European court backs Belgium’s ban on face veils
Posted: Tue, 11 Jul 2017
The European Court of Human Rights has ruled that Belgium's ban on wearing face veils in public does not violate the European Convention on Human Rights.
The court ruled today that the restriction was justified because it was an attempt to protect "the rights and freedoms of others" which "sought to guarantee the conditions of living together". It said the ban could be considered "proportionate" to those aims and "necessary in a democratic society".
In 2011 Belgium banned the wearing of clothing which obscures the wearer's identity in public places. This included partial or total face veils.
Two women who wanted to wear the niqab in public argued that the law had violated their rights under articles eight (right to respect for private and family life), nine (freedom of thought, conscience and religion) and 14 (prohibition of discrimination). The niqab, a burka most often worn by Muslim women, covers the whole body except the eyes.
Belgian national Samia Belcacemi said she had removed her veil in response to the law, fearing she might be fined or jailed. Moroccan national Yamina Oussar said she had chosen to stay at home, curtailing her social life.
The court said the ban was "controversial and undeniably carried risks in terms of the promotion of tolerance in society". But it ruled that no violation of the claimants' rights had taken place.
It said the law's drafting history showed that the authorities were attempting to promote public safety, gender equality and "a certain conception of living together". It said the state authorities were "better placed than an international court to assess the local needs and context".
And it said the punishment for breaking the law could be viewed as proportionate to the aims it was trying to promote. Those who defy the ban can be fined; repeat offenders can be imprisoned. But the law is classified as a "hybrid" in Belgian law, meaning that municipal authorities can take alternative measures to uphold it.
The court also came to a similar judgement today over a bylaw banning face veils in the Belgian municipalities of Pepinster, Dison and Verviers.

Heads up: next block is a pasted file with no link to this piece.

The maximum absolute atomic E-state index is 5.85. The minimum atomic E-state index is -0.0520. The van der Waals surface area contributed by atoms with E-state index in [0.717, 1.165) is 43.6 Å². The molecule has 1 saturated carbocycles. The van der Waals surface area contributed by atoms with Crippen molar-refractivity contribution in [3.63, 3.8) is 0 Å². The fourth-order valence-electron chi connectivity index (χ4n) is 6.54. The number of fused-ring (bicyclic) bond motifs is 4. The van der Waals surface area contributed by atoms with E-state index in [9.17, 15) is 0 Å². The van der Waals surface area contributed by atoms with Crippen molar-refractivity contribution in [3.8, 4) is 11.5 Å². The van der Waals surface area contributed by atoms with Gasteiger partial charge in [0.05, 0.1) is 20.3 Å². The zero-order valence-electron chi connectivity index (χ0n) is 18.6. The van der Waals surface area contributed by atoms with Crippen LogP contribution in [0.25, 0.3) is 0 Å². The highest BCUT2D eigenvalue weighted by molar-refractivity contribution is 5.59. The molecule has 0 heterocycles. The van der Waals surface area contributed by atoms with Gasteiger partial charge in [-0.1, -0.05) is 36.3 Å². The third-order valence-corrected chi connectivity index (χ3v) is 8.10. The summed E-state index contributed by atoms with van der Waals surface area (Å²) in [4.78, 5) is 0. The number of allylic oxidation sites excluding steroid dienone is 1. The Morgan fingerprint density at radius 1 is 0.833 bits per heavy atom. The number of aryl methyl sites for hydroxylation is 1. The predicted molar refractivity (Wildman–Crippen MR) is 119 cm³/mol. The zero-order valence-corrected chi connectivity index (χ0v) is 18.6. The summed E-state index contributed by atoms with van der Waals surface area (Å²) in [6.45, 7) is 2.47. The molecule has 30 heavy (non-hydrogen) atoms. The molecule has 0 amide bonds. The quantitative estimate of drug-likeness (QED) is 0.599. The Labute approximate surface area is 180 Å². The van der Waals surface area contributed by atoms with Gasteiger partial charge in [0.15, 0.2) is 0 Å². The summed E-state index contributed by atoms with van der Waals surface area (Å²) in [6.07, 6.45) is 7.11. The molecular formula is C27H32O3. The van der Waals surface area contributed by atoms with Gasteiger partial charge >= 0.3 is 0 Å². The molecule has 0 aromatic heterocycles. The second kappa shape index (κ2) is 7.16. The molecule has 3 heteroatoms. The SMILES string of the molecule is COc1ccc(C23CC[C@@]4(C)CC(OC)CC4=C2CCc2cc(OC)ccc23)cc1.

In 2011 France became the first European country to issue a national ban on full-face veils in public. Since then Bulgaria and parts of the Netherlands, Switzerland, Germany, Spain and Italy have followed suit.
Earlier this year the German parliament supported a draft law banning women working in the civil service, judiciary and military from wearing full-face Islamic veils. Last month Norway's government proposed a burka ban in schools and universities. And the case comes as several French cities consider whether to introduce bans on the burkini, a full-body swimsuit, over the summer.
In 2014 the ECHR rejected arguments that the French ban on veils breached religious freedom and human rights. And in March the European Court of Justice ruled that workplace bans on the wearing of "any political, philosophical or religious sign", such as headscarves, did not necessarily constitute direct discrimination. But it added that such bans must be based on internal company rules requiring all employees to "dress neutrally".
The National Secular Society has serious concerns about the wearing of the burka and agrees that in some contexts it should be prohibited. However the NSS does not support legal attempts to ban it in all public places.
Stephen Evans, NSS campaigns director, said: "No woman should be forced to hide behind a burka. It is vital for civil society to expose the deeply intolerant view of women which the garment often symbolises. And freedom of religion is not absolute.
"But bans on clothing in public places are an unconvincing response to misogynistic attitudes.
"It should be stressed that the court's judgement is not a blank cheque to ban the burka across Europe. States that pass laws against face coverings are required to show that they have a legitimate aim in doing so and that they have handled the issue proportionately."